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Significant changes have been made to the tax treatment of pensions in recent years. While most publicity has focussed on the rates of tax relief for pension saving, the tax position on taking benefits has also changed significantly.
Michael has during his career navigated several changes in pensions tax relief and managed to build a sizeable pot of pension savings. He is also able to live off other income and can take a strategic perspective on what to do with his pensions.
Our first intervention with Michael has been to consider whether or not he should elect to take advantage of the current Lifetime Allowance (LTA) of £1.8m. If he makes an election and stops any further pension savings before 6th April 2012 his LTA will be set at £1.8m and not reduced to £1.5m. Whilst Michael’s savings have not yet reached £1.5m we concluded with him and his IFA that he should elect for protection and thereby give his pension savings some headroom for future growth.
Next with Michael’s IFA we reviewed the broad range of options available to him. Michael was pleased that he no longer has to buy an annuity and can decide to “wait and see” or instigate a drawdown of his pension benefits. After ruling out the more radical option of taking flexible drawdown; accessing the whole of his pension savings in one tax year, whilst not tax resident in the UK, Michael decided to start drawing down a modest amount of pension income.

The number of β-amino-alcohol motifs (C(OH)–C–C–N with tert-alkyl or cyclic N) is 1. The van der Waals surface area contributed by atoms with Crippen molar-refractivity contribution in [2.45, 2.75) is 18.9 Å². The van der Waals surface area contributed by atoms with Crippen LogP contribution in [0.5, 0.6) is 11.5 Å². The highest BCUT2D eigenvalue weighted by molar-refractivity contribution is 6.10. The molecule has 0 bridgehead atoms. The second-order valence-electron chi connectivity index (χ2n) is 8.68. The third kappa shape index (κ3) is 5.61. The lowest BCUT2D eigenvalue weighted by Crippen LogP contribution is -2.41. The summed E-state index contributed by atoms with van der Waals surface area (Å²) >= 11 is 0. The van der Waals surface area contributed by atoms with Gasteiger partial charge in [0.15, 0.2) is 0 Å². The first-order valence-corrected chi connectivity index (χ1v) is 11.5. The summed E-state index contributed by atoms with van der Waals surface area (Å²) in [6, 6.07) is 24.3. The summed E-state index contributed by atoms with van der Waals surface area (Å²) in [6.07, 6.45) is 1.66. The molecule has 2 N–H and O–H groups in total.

In fixing the amount of pension income drawn down each year, we looked long and hard at Michael’s tax profile to ensure that the pension income does not suffer marginal tax rates of 50% or 60%. Drawing down certain segments of his pension savings has enabled Michael to take some tax-free cash and limit his exposure to legislative changes in that area.
A key component in Michael’s analysis is his family. He knows that his children are likely to need some support in the future as they pursue vocational jobs and will wish to start their own families. Michael is surprised to find that on death his pension savings can pass on to his family in a number of different ways with varying tax treatments. Furthermore that tax treatment varies depending upon whether he dies before or after age 75 and whether he has started to draw some pension benefits or not.
We helped Michael to see that leaving his pension assets to his wife Suzy was not entirely sensible from a tax perspective, as Suzy was independently wealthy and would pay income tax at 50% and have a substantial IHT liability on death. Michael decided to set up a bypass trust over his pension assets. In that way if he died before age 75 his pension benefits would escape both a 55% tax charge for leaving lump-sums and also any further IHT that would have arisen had the money passed through Suzy’s estate.